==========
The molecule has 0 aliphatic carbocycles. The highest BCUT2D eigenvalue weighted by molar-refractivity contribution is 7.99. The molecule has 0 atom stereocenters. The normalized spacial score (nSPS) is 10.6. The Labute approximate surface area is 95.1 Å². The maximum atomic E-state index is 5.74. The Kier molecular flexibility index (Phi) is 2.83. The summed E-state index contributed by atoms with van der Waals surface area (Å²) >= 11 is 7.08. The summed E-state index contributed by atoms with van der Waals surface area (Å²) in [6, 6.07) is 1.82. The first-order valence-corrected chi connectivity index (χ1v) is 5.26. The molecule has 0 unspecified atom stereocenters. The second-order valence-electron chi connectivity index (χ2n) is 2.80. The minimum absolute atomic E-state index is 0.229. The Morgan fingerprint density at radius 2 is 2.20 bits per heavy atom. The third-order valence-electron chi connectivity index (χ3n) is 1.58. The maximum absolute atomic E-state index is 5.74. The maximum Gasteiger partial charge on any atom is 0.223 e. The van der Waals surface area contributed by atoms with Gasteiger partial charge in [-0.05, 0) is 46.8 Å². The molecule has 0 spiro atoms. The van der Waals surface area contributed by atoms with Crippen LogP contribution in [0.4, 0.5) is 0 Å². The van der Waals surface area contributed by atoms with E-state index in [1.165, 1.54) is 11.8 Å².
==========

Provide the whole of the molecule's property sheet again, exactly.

The molecule has 0 aliphatic carbocycles. The highest BCUT2D eigenvalue weighted by molar-refractivity contribution is 7.99. The molecule has 0 atom stereocenters. The normalized spacial score (nSPS) is 10.6. The Labute approximate surface area is 95.1 Å². The maximum atomic E-state index is 5.74. The Kier molecular flexibility index (Phi) is 2.83. The summed E-state index contributed by atoms with van der Waals surface area (Å²) >= 11 is 7.08. The summed E-state index contributed by atoms with van der Waals surface area (Å²) in [6, 6.07) is 1.82. The first-order valence-corrected chi connectivity index (χ1v) is 5.26. The molecule has 0 unspecified atom stereocenters. The second-order valence-electron chi connectivity index (χ2n) is 2.80. The minimum absolute atomic E-state index is 0.229. The Morgan fingerprint density at radius 2 is 2.20 bits per heavy atom. The third-order valence-electron chi connectivity index (χ3n) is 1.58. The maximum absolute atomic E-state index is 5.74. The maximum Gasteiger partial charge on any atom is 0.223 e. The van der Waals surface area contributed by atoms with Gasteiger partial charge in [-0.05, 0) is 46.8 Å². The molecule has 0 spiro atoms. The van der Waals surface area contributed by atoms with Crippen LogP contribution in [0.4, 0.5) is 0 Å². The van der Waals surface area contributed by atoms with E-state index in [1.165, 1.54) is 11.8 Å².